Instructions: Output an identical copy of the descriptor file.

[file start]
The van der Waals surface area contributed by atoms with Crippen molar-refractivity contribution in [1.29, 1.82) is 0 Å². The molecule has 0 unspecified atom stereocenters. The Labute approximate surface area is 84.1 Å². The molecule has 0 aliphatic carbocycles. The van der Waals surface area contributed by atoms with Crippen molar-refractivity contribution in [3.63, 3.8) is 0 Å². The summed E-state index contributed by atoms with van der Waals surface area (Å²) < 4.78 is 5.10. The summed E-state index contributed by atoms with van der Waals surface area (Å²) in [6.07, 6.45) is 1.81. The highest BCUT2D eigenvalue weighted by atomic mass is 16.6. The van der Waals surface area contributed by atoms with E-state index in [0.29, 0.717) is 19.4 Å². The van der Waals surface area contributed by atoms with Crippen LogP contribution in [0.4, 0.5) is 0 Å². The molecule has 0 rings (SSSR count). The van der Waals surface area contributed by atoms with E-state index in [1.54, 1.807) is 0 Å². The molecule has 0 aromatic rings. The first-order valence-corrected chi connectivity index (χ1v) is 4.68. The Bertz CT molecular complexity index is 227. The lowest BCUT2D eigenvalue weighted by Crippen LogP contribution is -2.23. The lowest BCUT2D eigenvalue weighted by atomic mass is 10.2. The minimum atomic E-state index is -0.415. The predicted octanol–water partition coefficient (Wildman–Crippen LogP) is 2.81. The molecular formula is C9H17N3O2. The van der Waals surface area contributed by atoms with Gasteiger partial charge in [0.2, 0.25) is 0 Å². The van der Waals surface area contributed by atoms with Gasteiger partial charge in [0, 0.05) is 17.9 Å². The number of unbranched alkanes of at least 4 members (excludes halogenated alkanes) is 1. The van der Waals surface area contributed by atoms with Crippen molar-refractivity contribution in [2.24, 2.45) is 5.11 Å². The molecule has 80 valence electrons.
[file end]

The van der Waals surface area contributed by atoms with Crippen molar-refractivity contribution in [1.29, 1.82) is 0 Å². The molecule has 0 unspecified atom stereocenters. The Labute approximate surface area is 84.1 Å². The molecule has 0 aliphatic carbocycles. The van der Waals surface area contributed by atoms with Crippen molar-refractivity contribution in [3.63, 3.8) is 0 Å². The summed E-state index contributed by atoms with van der Waals surface area (Å²) < 4.78 is 5.10. The summed E-state index contributed by atoms with van der Waals surface area (Å²) in [6.07, 6.45) is 1.81. The highest BCUT2D eigenvalue weighted by atomic mass is 16.6. The van der Waals surface area contributed by atoms with E-state index in [0.29, 0.717) is 19.4 Å². The van der Waals surface area contributed by atoms with Crippen LogP contribution in [0.4, 0.5) is 0 Å². The molecule has 0 rings (SSSR count). The van der Waals surface area contributed by atoms with E-state index in [1.54, 1.807) is 0 Å². The molecule has 0 aromatic rings. The first-order valence-corrected chi connectivity index (χ1v) is 4.68. The Bertz CT molecular complexity index is 227. The lowest BCUT2D eigenvalue weighted by Crippen LogP contribution is -2.23. The lowest BCUT2D eigenvalue weighted by atomic mass is 10.2. The minimum atomic E-state index is -0.415. The predicted octanol–water partition coefficient (Wildman–Crippen LogP) is 2.81. The molecular formula is C9H17N3O2. The van der Waals surface area contributed by atoms with Gasteiger partial charge in [0.2, 0.25) is 0 Å². The van der Waals surface area contributed by atoms with Gasteiger partial charge in [0, 0.05) is 17.9 Å². The number of unbranched alkanes of at least 4 members (excludes halogenated alkanes) is 1. The van der Waals surface area contributed by atoms with Crippen molar-refractivity contribution in [2.24, 2.45) is 5.11 Å². The molecule has 80 valence electrons.